The claimant in Mu was not actively seeking treatment and filed a dispute notice with the CRT since they had exclusive jurisdiction over Part 7 benefits in order to preserve their right to access benefits at a later date. The claimant contested that the filing of the dispute notice as a placeholder was consistent with the pre-April 1, 2019 practice that the Supreme Court had always accepted. Since the CRT jurisdiction is the same as that previously held by the Supreme Court, the claimant argued the CRT should respect and follow the same practice.

The CRT disagreed and found that a dispute could not be filed as a placeholder. While this is only the first CRT decision on this matter, it may set a disturbing precedent that will serve to prevent individuals from getting the benefits they need when they need them.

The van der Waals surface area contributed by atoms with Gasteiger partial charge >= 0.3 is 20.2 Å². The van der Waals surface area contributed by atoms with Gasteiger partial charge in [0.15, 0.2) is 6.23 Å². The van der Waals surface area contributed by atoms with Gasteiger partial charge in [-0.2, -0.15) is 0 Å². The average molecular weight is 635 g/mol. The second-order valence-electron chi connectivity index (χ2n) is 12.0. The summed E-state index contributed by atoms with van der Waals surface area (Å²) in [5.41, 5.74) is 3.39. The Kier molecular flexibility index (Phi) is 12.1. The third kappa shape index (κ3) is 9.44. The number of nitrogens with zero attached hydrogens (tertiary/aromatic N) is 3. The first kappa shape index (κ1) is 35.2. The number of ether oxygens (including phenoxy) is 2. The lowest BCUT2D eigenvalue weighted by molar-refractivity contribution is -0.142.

Tomlyn v. Kennedy, 2008 BCSC 331

In many cases, more than one person may have a claim to vary a deceased person’s will. In that situation, it is important that all claims be heard together so that the Court can assess all claims at once.

The first person to file a lawsuit seeking to vary a deceased person’s will is required to name as defendants all beneficiaries under the will and all parties who could potentially make bring their own wills variation claim. This puts other potential claimants on notice and provides them with the opportunity to participate in the lawsuit.